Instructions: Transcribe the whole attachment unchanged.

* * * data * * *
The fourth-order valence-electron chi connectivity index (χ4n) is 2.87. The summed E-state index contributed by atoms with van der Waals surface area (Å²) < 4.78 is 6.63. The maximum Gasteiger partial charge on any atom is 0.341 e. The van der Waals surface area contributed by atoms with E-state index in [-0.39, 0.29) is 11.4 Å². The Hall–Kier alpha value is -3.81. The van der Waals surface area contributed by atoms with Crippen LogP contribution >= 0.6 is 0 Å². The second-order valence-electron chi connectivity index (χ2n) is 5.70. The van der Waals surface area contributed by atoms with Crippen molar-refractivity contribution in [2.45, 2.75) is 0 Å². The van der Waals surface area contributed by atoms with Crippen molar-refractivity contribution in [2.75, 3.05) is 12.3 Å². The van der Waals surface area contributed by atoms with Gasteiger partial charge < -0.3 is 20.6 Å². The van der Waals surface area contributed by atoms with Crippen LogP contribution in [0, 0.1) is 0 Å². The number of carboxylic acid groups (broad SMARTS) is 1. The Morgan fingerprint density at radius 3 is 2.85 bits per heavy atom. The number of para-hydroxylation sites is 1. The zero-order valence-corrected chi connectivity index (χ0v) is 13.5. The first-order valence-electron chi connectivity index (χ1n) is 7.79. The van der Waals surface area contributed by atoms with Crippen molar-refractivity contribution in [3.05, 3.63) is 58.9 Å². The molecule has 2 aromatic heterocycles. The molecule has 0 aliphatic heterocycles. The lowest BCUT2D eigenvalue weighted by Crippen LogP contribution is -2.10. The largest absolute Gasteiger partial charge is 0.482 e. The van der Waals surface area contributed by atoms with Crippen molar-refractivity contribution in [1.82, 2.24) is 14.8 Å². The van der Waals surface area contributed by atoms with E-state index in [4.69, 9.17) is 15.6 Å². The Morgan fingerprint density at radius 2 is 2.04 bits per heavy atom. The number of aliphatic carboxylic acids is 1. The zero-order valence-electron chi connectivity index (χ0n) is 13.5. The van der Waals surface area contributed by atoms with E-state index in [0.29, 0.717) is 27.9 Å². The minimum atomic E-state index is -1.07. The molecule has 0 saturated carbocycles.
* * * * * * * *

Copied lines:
The fourth-order valence-electron chi connectivity index (χ4n) is 2.87. The summed E-state index contributed by atoms with van der Waals surface area (Å²) < 4.78 is 6.63. The maximum Gasteiger partial charge on any atom is 0.341 e. The van der Waals surface area contributed by atoms with E-state index in [-0.39, 0.29) is 11.4 Å². The Hall–Kier alpha value is -3.81. The van der Waals surface area contributed by atoms with Crippen LogP contribution >= 0.6 is 0 Å². The second-order valence-electron chi connectivity index (χ2n) is 5.70. The van der Waals surface area contributed by atoms with Crippen molar-refractivity contribution in [2.45, 2.75) is 0 Å². The van der Waals surface area contributed by atoms with Crippen molar-refractivity contribution in [2.75, 3.05) is 12.3 Å². The van der Waals surface area contributed by atoms with Gasteiger partial charge < -0.3 is 20.6 Å². The van der Waals surface area contributed by atoms with Crippen LogP contribution in [0, 0.1) is 0 Å². The number of carboxylic acid groups (broad SMARTS) is 1. The Morgan fingerprint density at radius 3 is 2.85 bits per heavy atom. The number of para-hydroxylation sites is 1. The zero-order valence-corrected chi connectivity index (χ0v) is 13.5. The first-order valence-electron chi connectivity index (χ1n) is 7.79. The van der Waals surface area contributed by atoms with Crippen molar-refractivity contribution in [3.05, 3.63) is 58.9 Å². The molecule has 2 aromatic heterocycles. The molecule has 0 aliphatic heterocycles. The lowest BCUT2D eigenvalue weighted by Crippen LogP contribution is -2.10. The largest absolute Gasteiger partial charge is 0.482 e. The van der Waals surface area contributed by atoms with Crippen molar-refractivity contribution in [1.82, 2.24) is 14.8 Å². The van der Waals surface area contributed by atoms with E-state index in [4.69, 9.17) is 15.6 Å². The Morgan fingerprint density at radius 2 is 2.04 bits per heavy atom. The number of aliphatic carboxylic acids is 1. The zero-order valence-electron chi connectivity index (χ0n) is 13.5. The van der Waals surface area contributed by atoms with E-state index in [0.29, 0.717) is 27.9 Å². The minimum atomic E-state index is -1.07. The molecule has 0 saturated carbocycles.